THE LONG STORY: Issue 32 (2014)

LongStory No. 32—Cover.jpg
LongStory No. 32—Cover.jpg

THE LONG STORY: Issue 32 (2014)

5.49

Pages (PDF): 185
Publisher: The Long Story
Purchase includes: PDF

 

IN THIS ISSUE

The Care and Feeding of Captive Bears
by Lucy Simpson
From their recent home in Arizona, Zara, the narrator, and her sister Margaret are bringing Broke, an aged, infirm bear and the last survivor of their father’s  private zoo (and also the last link to their past and its tragic end) to an animal sanctuary in Chattanooga.

In William Davey’s “Twelve Horsemen” two thieves in WWII Paris plan to rob a bar until they see the proprietor is a double amputee. Instead they listen to him tell the story of his grandfather’s revenge on Prussian hussars during the Franco-Prussian War, all of which ironically calls into question standards of right and wrong.

Landon Houle, “Orphaned Things,” is the story of Raymond, the son of an atheist snake handler left behind with his grandmother, and Knee, a girl at school who is also fatherless. Raymond has little faith in Jesus but faith his father will return for him. Both long for their lost fathers.

In G.D. McFetridge’s “Little Man” the eponymous character, Little Man, is a deer that first came to the narrator’s mountain cabin as a fawn. A unique story in that except for the narrator there are no other human beings in it, and the antagonist is a mountain lion.

John Wheatcroft, “The Prisoner’s Brother”: Davis Thornton, the Episcopal priest in a Pennsylvania town, reacts angrily when, while having drinks with friends from the church, his wife Nita casually mentions that she’s volunteered to board a visitor to the state prison in town for the night. His reaction to this news is decidedly unchristian and the behavior of the  back country hick proves to be a real test of his Christian duty.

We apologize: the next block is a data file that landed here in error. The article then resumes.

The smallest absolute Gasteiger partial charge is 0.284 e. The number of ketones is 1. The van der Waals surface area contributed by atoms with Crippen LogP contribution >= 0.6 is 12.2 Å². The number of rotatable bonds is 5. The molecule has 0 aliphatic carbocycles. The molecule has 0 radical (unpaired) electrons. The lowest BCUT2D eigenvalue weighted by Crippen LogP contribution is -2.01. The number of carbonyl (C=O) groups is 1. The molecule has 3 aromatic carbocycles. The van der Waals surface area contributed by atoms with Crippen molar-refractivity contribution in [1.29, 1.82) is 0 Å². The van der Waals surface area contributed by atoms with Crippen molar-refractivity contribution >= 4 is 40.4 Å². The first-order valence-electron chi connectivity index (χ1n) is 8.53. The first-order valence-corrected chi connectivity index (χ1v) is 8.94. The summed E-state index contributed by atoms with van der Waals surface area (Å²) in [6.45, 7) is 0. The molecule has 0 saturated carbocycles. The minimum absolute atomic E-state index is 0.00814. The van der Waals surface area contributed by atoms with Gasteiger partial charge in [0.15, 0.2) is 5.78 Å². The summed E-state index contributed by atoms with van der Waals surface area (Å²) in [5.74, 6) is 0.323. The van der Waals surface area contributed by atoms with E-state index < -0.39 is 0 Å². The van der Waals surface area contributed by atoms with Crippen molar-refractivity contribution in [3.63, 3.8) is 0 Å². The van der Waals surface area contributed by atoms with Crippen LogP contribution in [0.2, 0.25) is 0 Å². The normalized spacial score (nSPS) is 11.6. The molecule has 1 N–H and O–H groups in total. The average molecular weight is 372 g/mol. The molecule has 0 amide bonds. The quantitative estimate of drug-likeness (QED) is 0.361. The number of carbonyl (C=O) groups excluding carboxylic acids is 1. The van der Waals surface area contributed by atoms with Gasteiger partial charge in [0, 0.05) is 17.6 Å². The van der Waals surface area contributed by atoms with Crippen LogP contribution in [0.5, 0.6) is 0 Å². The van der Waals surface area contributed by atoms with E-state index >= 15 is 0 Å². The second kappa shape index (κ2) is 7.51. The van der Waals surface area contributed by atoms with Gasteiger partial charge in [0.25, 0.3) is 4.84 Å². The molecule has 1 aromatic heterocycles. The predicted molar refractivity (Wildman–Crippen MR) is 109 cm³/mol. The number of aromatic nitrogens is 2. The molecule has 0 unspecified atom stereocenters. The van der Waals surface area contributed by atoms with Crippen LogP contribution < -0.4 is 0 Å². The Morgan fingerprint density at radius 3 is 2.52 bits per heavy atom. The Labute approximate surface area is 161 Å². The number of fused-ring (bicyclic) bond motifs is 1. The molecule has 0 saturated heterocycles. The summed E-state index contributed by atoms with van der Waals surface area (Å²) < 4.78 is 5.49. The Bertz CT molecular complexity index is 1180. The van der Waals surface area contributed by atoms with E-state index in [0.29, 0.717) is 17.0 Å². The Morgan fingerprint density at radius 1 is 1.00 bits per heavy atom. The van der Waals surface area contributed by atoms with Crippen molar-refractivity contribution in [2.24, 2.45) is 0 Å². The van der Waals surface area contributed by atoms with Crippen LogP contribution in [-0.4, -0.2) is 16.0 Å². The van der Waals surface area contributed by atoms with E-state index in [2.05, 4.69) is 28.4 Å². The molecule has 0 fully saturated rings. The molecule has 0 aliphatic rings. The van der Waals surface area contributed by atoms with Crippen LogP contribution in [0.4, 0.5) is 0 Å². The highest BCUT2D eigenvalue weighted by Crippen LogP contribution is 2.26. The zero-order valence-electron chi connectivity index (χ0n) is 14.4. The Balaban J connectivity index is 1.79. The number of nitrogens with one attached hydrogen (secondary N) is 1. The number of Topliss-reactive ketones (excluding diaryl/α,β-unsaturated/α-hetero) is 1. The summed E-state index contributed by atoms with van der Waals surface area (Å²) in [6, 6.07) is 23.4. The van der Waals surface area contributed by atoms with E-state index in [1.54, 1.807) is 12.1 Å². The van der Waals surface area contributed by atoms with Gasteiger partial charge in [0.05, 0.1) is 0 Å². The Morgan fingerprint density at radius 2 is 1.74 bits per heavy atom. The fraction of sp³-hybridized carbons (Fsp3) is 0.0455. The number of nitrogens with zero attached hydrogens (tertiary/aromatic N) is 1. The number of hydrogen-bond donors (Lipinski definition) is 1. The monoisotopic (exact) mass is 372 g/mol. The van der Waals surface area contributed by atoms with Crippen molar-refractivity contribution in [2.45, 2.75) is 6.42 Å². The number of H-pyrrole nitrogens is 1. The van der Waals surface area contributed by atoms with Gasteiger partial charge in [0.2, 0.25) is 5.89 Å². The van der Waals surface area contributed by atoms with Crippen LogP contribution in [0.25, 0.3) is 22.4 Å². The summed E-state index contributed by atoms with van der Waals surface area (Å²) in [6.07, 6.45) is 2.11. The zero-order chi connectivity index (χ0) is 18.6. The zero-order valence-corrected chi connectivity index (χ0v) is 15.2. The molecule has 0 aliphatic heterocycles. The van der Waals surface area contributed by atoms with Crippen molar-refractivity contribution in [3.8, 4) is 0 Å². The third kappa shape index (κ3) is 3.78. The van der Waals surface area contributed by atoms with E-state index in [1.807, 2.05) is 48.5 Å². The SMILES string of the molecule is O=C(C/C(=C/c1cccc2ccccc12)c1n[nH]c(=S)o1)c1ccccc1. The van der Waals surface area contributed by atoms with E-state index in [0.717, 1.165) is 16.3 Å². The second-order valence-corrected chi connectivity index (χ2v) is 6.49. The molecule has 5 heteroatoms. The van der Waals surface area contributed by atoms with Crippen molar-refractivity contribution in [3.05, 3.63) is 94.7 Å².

In Bruce Douglas Reeves’ “Maggie in Love” the narrator’s grown daughter Maggie and her son live with him after her husband disappeared, but when she takes up art for a career and becomes involved with a handsome, Ayn Rand spouting egoistical male model,  she completely falls under  his control,  eventually even moving to Mexico and leaving her father to raise her son.

The “Afterworld of Samuel Rossi” by Khan Ha is narrated  by a stillborn baby, but the story rings with truth and genuineness in every line as the narrator follows his father’s relationship with his Vietnamese language teacher.

Lee Oleson’s “Twenty-First Century City” has a protagonist, Stanley, who has never quite fit in, but when he comes up with the idea of renaming the city he wins a seat on the city council, only to get into trouble for his seeming support of the locked out workers at the local factory.

In Reneé Branum’s “The Lightning Left No Mark” Goose was always told that she was born when her mother was struck by lightning, but a neighboring older boy who has learning disabilities has a secret he’s not supposed to tell.

Poems by Jared Carter and Brian Backstrand round out the issue.

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